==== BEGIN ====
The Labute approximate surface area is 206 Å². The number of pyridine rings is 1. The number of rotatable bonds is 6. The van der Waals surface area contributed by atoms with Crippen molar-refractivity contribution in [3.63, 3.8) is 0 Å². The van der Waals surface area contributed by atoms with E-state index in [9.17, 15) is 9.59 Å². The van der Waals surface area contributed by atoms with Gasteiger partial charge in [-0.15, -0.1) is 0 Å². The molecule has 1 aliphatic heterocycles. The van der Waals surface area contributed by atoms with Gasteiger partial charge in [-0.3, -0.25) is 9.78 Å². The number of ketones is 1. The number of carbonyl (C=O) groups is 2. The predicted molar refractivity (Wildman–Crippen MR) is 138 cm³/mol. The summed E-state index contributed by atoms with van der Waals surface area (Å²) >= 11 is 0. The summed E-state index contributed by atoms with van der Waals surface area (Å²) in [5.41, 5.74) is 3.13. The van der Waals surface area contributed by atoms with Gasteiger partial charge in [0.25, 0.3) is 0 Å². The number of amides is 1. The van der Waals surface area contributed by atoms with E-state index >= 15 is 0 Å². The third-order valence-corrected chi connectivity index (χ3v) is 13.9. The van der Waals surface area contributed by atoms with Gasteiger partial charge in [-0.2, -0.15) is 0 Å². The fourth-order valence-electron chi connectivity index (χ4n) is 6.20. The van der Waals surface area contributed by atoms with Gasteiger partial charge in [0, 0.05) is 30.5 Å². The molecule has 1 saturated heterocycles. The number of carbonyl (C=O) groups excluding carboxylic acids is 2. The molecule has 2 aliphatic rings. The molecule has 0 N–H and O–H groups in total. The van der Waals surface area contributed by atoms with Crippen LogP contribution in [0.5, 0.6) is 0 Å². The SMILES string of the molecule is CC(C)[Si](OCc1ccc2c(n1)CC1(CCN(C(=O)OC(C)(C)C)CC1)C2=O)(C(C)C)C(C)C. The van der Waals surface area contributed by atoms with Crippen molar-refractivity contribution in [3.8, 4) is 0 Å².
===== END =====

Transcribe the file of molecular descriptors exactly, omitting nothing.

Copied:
The Labute approximate surface area is 206 Å². The number of pyridine rings is 1. The number of rotatable bonds is 6. The van der Waals surface area contributed by atoms with Crippen molar-refractivity contribution in [3.63, 3.8) is 0 Å². The van der Waals surface area contributed by atoms with E-state index in [9.17, 15) is 9.59 Å². The van der Waals surface area contributed by atoms with Gasteiger partial charge in [-0.15, -0.1) is 0 Å². The molecule has 1 aliphatic heterocycles. The van der Waals surface area contributed by atoms with Gasteiger partial charge in [-0.3, -0.25) is 9.78 Å². The number of ketones is 1. The number of carbonyl (C=O) groups is 2. The predicted molar refractivity (Wildman–Crippen MR) is 138 cm³/mol. The summed E-state index contributed by atoms with van der Waals surface area (Å²) >= 11 is 0. The summed E-state index contributed by atoms with van der Waals surface area (Å²) in [5.41, 5.74) is 3.13. The van der Waals surface area contributed by atoms with Gasteiger partial charge in [0.25, 0.3) is 0 Å². The number of amides is 1. The van der Waals surface area contributed by atoms with E-state index >= 15 is 0 Å². The third-order valence-corrected chi connectivity index (χ3v) is 13.9. The van der Waals surface area contributed by atoms with Gasteiger partial charge in [-0.2, -0.15) is 0 Å². The fourth-order valence-electron chi connectivity index (χ4n) is 6.20. The van der Waals surface area contributed by atoms with Gasteiger partial charge in [0, 0.05) is 30.5 Å². The molecule has 1 saturated heterocycles. The number of carbonyl (C=O) groups excluding carboxylic acids is 2. The molecule has 2 aliphatic rings. The molecule has 0 N–H and O–H groups in total. The van der Waals surface area contributed by atoms with Crippen LogP contribution in [0.5, 0.6) is 0 Å². The SMILES string of the molecule is CC(C)[Si](OCc1ccc2c(n1)CC1(CCN(C(=O)OC(C)(C)C)CC1)C2=O)(C(C)C)C(C)C. The van der Waals surface area contributed by atoms with Crippen molar-refractivity contribution in [3.8, 4) is 0 Å².